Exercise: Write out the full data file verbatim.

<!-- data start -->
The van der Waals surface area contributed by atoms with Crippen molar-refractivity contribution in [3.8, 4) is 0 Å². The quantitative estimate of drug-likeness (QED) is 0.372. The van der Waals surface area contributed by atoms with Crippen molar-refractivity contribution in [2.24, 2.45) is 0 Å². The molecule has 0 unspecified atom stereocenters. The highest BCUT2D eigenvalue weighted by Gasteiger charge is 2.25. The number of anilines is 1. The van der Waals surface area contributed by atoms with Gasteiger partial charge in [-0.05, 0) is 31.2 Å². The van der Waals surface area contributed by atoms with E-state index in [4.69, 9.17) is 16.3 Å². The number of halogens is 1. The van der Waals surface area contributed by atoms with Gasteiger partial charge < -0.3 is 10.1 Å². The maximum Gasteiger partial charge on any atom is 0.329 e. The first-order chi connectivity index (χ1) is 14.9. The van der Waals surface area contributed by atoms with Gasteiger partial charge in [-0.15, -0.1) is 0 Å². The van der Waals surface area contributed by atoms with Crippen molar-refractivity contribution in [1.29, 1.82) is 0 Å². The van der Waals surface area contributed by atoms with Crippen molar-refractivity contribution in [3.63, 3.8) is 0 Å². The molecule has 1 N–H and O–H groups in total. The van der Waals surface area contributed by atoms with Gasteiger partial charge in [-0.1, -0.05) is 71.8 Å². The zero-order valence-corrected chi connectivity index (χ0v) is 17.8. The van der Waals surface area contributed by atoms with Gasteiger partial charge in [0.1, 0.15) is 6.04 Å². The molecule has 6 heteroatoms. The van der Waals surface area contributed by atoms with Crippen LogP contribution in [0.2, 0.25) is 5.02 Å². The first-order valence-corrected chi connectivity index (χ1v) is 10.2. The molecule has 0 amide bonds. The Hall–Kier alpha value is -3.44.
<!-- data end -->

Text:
The van der Waals surface area contributed by atoms with Crippen molar-refractivity contribution in [3.8, 4) is 0 Å². The quantitative estimate of drug-likeness (QED) is 0.372. The van der Waals surface area contributed by atoms with Crippen molar-refractivity contribution in [2.24, 2.45) is 0 Å². The molecule has 0 unspecified atom stereocenters. The highest BCUT2D eigenvalue weighted by Gasteiger charge is 2.25. The number of anilines is 1. The van der Waals surface area contributed by atoms with Gasteiger partial charge in [-0.05, 0) is 31.2 Å². The van der Waals surface area contributed by atoms with E-state index in [4.69, 9.17) is 16.3 Å². The number of halogens is 1. The van der Waals surface area contributed by atoms with Gasteiger partial charge < -0.3 is 10.1 Å². The maximum Gasteiger partial charge on any atom is 0.329 e. The first-order chi connectivity index (χ1) is 14.9. The van der Waals surface area contributed by atoms with Gasteiger partial charge in [-0.15, -0.1) is 0 Å². The van der Waals surface area contributed by atoms with Crippen molar-refractivity contribution in [1.29, 1.82) is 0 Å². The van der Waals surface area contributed by atoms with Crippen molar-refractivity contribution in [3.63, 3.8) is 0 Å². The molecule has 1 N–H and O–H groups in total. The van der Waals surface area contributed by atoms with Gasteiger partial charge in [-0.1, -0.05) is 71.8 Å². The zero-order valence-corrected chi connectivity index (χ0v) is 17.8. The van der Waals surface area contributed by atoms with Gasteiger partial charge in [0.1, 0.15) is 6.04 Å². The molecule has 6 heteroatoms. The van der Waals surface area contributed by atoms with Crippen LogP contribution in [0.2, 0.25) is 5.02 Å². The first-order valence-corrected chi connectivity index (χ1v) is 10.2. The molecule has 0 amide bonds. The Hall–Kier alpha value is -3.44.